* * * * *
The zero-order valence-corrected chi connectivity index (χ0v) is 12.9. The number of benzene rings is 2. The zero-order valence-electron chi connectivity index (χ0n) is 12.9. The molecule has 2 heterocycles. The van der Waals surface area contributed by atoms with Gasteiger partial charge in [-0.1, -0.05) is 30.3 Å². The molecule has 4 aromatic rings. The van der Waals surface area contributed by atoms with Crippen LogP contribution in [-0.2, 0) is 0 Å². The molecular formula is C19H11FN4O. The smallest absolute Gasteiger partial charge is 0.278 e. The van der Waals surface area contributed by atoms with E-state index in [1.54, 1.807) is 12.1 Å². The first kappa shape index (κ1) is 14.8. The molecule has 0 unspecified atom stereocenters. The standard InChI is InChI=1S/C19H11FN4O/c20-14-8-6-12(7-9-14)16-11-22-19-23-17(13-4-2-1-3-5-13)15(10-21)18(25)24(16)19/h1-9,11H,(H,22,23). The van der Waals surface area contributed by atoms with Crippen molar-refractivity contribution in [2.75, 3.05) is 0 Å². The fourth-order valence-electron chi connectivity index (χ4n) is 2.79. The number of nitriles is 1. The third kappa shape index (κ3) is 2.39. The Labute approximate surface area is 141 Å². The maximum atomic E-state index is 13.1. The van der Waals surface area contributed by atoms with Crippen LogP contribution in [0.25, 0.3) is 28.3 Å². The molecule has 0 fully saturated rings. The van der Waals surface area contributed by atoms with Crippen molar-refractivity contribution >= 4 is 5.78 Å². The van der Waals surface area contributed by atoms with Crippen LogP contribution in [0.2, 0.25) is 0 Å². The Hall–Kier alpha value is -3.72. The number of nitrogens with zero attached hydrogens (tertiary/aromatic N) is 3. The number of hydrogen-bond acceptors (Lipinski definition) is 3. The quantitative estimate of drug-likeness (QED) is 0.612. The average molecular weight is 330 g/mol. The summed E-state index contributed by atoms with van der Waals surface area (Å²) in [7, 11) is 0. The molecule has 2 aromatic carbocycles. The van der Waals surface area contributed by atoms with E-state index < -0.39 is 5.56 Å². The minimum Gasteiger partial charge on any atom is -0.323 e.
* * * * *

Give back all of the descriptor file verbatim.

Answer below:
The zero-order valence-corrected chi connectivity index (χ0v) is 12.9. The number of benzene rings is 2. The zero-order valence-electron chi connectivity index (χ0n) is 12.9. The molecule has 2 heterocycles. The van der Waals surface area contributed by atoms with Gasteiger partial charge in [-0.1, -0.05) is 30.3 Å². The molecule has 4 aromatic rings. The van der Waals surface area contributed by atoms with Crippen LogP contribution in [-0.2, 0) is 0 Å². The molecular formula is C19H11FN4O. The smallest absolute Gasteiger partial charge is 0.278 e. The van der Waals surface area contributed by atoms with E-state index in [1.54, 1.807) is 12.1 Å². The first kappa shape index (κ1) is 14.8. The molecule has 0 unspecified atom stereocenters. The standard InChI is InChI=1S/C19H11FN4O/c20-14-8-6-12(7-9-14)16-11-22-19-23-17(13-4-2-1-3-5-13)15(10-21)18(25)24(16)19/h1-9,11H,(H,22,23). The van der Waals surface area contributed by atoms with Crippen molar-refractivity contribution in [2.75, 3.05) is 0 Å². The fourth-order valence-electron chi connectivity index (χ4n) is 2.79. The number of nitriles is 1. The third kappa shape index (κ3) is 2.39. The Labute approximate surface area is 141 Å². The maximum atomic E-state index is 13.1. The van der Waals surface area contributed by atoms with Crippen LogP contribution in [0.25, 0.3) is 28.3 Å². The molecule has 0 fully saturated rings. The van der Waals surface area contributed by atoms with Crippen molar-refractivity contribution >= 4 is 5.78 Å². The van der Waals surface area contributed by atoms with Crippen LogP contribution in [0.2, 0.25) is 0 Å². The Hall–Kier alpha value is -3.72. The number of nitrogens with zero attached hydrogens (tertiary/aromatic N) is 3. The number of hydrogen-bond acceptors (Lipinski definition) is 3. The quantitative estimate of drug-likeness (QED) is 0.612. The average molecular weight is 330 g/mol. The summed E-state index contributed by atoms with van der Waals surface area (Å²) in [7, 11) is 0. The molecule has 2 aromatic carbocycles. The van der Waals surface area contributed by atoms with E-state index < -0.39 is 5.56 Å². The minimum Gasteiger partial charge on any atom is -0.323 e.